The Caldor Fire in Northern California has expanded in size, forcing hundreds of thousands of people to evacuate and forcing the state’s major utility to turn off electricity to tens of thousands of customers, officials said Wednesday.
The blaze, burning near Sacramento in El Dorado County, more than tripled in size over the course of Tuesday and is now the second-largest wildfire burning in the state, officials said.
Earlier in the day, the fire had scorched less than 7,000 acres. According to Cal Fire, the incident had spread to more than 30,000 acres by the end of the day.
The wildfire is 0 percent contained, but officials plan to have it totally contained by Saturday.
As the fire, which began last Saturday, increased in size, officials ordered nearly 200,000 residents in El Dorado County to evacuate.
On Tuesday, California Gov. Gavin Newsom declared a state of emergency for the county after the blaze engulfed the community of Grizzly Flats, located about 65 miles east of Sacramento. The fire burned about 50 homes in that area and at least two people were injured.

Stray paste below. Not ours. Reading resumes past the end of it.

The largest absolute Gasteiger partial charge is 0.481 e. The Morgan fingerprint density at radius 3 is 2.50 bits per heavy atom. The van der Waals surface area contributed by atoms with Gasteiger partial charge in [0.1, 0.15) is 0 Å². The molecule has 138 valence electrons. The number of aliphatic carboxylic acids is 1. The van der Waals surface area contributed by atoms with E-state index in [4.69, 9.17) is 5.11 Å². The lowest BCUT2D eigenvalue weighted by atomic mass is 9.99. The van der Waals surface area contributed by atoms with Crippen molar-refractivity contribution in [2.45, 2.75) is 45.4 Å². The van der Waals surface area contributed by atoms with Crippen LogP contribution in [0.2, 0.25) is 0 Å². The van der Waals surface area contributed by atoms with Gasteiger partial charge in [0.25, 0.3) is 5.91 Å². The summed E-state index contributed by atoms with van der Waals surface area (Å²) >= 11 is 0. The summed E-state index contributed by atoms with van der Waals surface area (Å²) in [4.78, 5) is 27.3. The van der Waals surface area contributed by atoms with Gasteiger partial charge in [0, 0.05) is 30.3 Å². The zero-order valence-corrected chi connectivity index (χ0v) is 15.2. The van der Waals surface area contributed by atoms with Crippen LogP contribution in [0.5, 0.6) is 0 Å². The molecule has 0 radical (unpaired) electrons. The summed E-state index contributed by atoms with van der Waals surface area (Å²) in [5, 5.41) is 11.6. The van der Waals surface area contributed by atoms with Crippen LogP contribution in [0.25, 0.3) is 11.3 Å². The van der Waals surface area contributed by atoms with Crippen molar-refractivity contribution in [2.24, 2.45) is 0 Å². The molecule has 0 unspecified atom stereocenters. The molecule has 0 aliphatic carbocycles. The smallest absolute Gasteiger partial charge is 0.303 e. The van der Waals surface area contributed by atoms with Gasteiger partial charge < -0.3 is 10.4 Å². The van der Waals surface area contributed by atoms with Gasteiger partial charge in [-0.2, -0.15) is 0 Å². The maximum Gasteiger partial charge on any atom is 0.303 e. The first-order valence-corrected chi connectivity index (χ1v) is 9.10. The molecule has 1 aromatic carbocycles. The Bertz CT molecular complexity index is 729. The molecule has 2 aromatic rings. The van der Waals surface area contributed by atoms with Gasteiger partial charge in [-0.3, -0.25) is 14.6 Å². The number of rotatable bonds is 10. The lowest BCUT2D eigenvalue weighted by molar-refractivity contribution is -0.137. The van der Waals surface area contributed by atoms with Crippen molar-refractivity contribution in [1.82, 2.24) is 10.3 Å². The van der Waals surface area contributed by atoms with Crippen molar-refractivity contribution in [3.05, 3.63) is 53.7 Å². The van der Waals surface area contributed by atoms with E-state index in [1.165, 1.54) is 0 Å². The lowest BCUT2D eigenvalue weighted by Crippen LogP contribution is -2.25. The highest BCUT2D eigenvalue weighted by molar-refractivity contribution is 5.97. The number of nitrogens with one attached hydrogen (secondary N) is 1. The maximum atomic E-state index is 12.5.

“Please be aware that this is a dynamic and rapidly developing incident,” Cal Fire said in a statement. “It is imperative for those within areas under an evacuation order or warning to follow the direction immediately.”
Pacific Gas & Electric has shut off power to about 51,000 customers in 18 northern counties to prevent winds from knocking over power lines and setting new fires. The utility said the shutoffs could last through Wednesday.
The Caldor Fire is one of dozens that are raging in California and the Western United States.
The Dixie Fire, California’s largest, is still burning and has burned over 1,100 buildings and 625 residences in the last month. According to officials, it poses a hazard to more than 14,000 people.
Because of the weather conditions that have allowed the Dixie Fire to persist and develop, fire officials have warned that it may not be extinguished until October.
There are presently more than 100 large fires burning around the United States, mainly in the West — where drought conditions and red flag warnings continue to fuel the flames, according to the National Interagency Fire Center.